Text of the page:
We often hear of the importance of eating well during pregnancy, but the focus of these health messages is usually the developing baby. Women are told to avoid certain foods and to eat plenty of other foods for the sake of the baby. These are good messages, of course, but could what women eat during pregnancy also be important for their own mental health? Could diet in pregnancy actually impact on a woman’s risk of developing postnatal depression?
Recent studies have shown that diet is important for mental health. A ‘healthy diet’ has been shown to offer some protection from mental illness, and an ‘unhealthy diet’ has been associated with worse mental health. This makes sense, because our brains need certain vitamins and minerals, plentiful in healthy foods, to function at their best.
This is a growing area of interest for scientists at the moment, and more and more research is being undertaken to better understand exactly how food affects mood. But it’s not straightforward. One of the issues facing researchers is the question of which way around the food and mood relationship goes – is it feeling low that leads people to make poor food choices, or is it the poor food choices that leads to feeling low?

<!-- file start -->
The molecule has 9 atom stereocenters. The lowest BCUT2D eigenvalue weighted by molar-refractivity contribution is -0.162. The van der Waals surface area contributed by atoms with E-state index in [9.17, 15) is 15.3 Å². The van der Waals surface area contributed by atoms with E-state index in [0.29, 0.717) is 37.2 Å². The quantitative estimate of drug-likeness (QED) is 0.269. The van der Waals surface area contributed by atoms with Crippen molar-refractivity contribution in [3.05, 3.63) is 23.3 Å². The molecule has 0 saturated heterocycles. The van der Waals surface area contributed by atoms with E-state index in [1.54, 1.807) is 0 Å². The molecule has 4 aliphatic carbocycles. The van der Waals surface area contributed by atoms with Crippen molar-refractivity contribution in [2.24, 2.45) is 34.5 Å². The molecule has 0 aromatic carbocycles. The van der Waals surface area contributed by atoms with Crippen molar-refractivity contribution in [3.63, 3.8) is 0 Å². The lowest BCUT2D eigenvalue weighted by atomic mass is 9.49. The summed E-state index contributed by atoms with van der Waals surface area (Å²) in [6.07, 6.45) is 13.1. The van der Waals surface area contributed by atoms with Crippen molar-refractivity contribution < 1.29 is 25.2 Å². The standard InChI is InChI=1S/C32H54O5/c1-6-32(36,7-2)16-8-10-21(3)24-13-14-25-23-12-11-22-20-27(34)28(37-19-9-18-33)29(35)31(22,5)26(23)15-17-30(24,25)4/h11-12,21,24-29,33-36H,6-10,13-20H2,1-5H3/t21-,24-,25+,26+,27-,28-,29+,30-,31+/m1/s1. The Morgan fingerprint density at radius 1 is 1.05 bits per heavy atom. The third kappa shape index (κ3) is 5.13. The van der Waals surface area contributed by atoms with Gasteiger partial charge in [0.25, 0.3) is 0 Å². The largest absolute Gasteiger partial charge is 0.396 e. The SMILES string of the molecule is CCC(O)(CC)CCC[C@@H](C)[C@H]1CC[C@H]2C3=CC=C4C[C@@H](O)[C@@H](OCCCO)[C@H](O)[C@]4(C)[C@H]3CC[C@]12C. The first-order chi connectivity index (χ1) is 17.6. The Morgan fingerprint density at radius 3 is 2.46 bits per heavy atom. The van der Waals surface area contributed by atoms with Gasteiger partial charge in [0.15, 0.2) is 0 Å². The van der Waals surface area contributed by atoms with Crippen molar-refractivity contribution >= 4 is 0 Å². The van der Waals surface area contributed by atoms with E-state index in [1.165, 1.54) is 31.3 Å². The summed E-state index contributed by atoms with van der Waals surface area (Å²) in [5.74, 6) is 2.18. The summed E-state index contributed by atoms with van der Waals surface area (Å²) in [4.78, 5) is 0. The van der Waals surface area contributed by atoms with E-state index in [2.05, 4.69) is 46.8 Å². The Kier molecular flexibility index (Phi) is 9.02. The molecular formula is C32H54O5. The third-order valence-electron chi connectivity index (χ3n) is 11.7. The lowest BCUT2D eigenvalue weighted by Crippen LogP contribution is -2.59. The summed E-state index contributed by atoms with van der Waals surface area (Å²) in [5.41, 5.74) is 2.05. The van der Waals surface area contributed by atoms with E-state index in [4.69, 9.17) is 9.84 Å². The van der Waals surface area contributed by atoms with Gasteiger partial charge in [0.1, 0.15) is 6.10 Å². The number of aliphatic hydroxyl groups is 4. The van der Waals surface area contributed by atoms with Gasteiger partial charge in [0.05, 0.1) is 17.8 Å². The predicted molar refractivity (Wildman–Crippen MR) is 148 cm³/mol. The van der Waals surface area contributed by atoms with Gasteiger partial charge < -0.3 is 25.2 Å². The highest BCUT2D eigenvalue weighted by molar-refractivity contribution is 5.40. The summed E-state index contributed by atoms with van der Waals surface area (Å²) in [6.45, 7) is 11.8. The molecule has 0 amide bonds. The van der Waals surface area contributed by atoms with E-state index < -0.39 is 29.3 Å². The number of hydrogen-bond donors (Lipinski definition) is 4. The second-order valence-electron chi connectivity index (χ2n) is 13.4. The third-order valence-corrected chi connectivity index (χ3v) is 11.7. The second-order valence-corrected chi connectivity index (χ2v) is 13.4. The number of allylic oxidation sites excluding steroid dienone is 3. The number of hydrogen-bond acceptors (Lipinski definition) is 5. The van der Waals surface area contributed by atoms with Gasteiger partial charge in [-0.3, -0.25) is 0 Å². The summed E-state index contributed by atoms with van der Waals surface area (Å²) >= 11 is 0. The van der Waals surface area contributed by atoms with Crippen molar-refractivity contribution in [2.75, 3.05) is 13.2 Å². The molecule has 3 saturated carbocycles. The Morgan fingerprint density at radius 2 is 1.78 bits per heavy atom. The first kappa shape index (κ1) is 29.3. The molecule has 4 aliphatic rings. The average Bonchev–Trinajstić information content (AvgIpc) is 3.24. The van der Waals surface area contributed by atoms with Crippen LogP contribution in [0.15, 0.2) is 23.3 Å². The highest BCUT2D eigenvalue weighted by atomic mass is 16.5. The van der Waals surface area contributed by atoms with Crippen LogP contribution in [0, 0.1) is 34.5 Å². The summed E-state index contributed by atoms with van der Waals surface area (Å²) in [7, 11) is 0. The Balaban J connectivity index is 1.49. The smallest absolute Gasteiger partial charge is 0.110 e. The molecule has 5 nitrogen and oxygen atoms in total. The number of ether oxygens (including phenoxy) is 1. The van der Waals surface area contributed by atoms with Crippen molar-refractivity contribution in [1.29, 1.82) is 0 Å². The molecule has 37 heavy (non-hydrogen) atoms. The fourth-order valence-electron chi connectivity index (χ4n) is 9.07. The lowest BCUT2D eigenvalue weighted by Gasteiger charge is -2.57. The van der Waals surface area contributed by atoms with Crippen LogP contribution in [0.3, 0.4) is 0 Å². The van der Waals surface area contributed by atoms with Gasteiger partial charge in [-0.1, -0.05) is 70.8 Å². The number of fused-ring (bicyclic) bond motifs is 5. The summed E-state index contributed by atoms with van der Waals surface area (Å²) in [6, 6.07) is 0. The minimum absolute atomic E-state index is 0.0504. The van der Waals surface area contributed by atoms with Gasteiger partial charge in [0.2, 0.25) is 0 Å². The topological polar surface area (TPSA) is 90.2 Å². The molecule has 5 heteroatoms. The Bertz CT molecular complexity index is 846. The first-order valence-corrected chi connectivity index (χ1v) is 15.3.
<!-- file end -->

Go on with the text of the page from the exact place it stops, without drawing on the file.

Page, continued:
Pregnancy is a time that food is particularly important. Making and growing a baby is intense work and there is an increased demand for nutrients, just at the time that morning sickness and low energy can lead to less than ideal food choices!